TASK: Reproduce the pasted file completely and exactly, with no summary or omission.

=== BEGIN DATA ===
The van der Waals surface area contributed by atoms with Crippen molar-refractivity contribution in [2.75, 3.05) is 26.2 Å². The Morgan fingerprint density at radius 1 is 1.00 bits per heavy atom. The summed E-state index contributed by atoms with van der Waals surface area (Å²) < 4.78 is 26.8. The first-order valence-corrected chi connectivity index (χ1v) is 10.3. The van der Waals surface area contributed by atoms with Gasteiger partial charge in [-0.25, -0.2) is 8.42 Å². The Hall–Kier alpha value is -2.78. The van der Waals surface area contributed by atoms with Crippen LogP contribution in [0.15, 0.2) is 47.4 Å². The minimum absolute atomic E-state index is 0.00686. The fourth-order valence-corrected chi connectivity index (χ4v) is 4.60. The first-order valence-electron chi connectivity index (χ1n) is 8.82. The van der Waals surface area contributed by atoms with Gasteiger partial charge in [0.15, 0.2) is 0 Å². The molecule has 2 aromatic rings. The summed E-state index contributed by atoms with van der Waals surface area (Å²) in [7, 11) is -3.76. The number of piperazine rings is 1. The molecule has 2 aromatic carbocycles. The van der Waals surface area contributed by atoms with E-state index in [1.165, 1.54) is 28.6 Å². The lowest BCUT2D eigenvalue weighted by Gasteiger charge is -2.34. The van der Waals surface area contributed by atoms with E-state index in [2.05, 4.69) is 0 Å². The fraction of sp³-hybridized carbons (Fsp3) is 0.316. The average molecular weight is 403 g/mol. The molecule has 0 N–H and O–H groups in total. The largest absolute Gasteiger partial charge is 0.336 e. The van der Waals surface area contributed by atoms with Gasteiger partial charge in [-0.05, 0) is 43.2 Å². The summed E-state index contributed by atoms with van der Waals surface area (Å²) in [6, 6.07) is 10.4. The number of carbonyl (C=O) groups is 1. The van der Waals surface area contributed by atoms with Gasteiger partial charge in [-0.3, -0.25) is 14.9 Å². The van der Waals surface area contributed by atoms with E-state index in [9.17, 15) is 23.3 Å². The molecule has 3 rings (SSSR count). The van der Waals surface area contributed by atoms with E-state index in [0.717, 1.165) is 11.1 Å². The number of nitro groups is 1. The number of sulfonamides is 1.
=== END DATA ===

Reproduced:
The van der Waals surface area contributed by atoms with Crippen molar-refractivity contribution in [2.75, 3.05) is 26.2 Å². The Morgan fingerprint density at radius 1 is 1.00 bits per heavy atom. The summed E-state index contributed by atoms with van der Waals surface area (Å²) < 4.78 is 26.8. The first-order valence-corrected chi connectivity index (χ1v) is 10.3. The van der Waals surface area contributed by atoms with Gasteiger partial charge in [-0.25, -0.2) is 8.42 Å². The Hall–Kier alpha value is -2.78. The van der Waals surface area contributed by atoms with Crippen LogP contribution in [0.15, 0.2) is 47.4 Å². The minimum absolute atomic E-state index is 0.00686. The fourth-order valence-corrected chi connectivity index (χ4v) is 4.60. The first-order valence-electron chi connectivity index (χ1n) is 8.82. The van der Waals surface area contributed by atoms with Gasteiger partial charge in [0.15, 0.2) is 0 Å². The molecule has 2 aromatic rings. The summed E-state index contributed by atoms with van der Waals surface area (Å²) in [7, 11) is -3.76. The number of piperazine rings is 1. The molecule has 2 aromatic carbocycles. The van der Waals surface area contributed by atoms with E-state index in [1.165, 1.54) is 28.6 Å². The lowest BCUT2D eigenvalue weighted by Gasteiger charge is -2.34. The van der Waals surface area contributed by atoms with E-state index in [2.05, 4.69) is 0 Å². The fraction of sp³-hybridized carbons (Fsp3) is 0.316. The average molecular weight is 403 g/mol. The molecule has 0 N–H and O–H groups in total. The largest absolute Gasteiger partial charge is 0.336 e. The van der Waals surface area contributed by atoms with Gasteiger partial charge in [-0.05, 0) is 43.2 Å². The summed E-state index contributed by atoms with van der Waals surface area (Å²) in [6, 6.07) is 10.4. The number of carbonyl (C=O) groups is 1. The van der Waals surface area contributed by atoms with Gasteiger partial charge in [-0.3, -0.25) is 14.9 Å². The van der Waals surface area contributed by atoms with E-state index in [9.17, 15) is 23.3 Å². The molecule has 3 rings (SSSR count). The van der Waals surface area contributed by atoms with E-state index in [0.717, 1.165) is 11.1 Å². The number of nitro groups is 1. The number of sulfonamides is 1.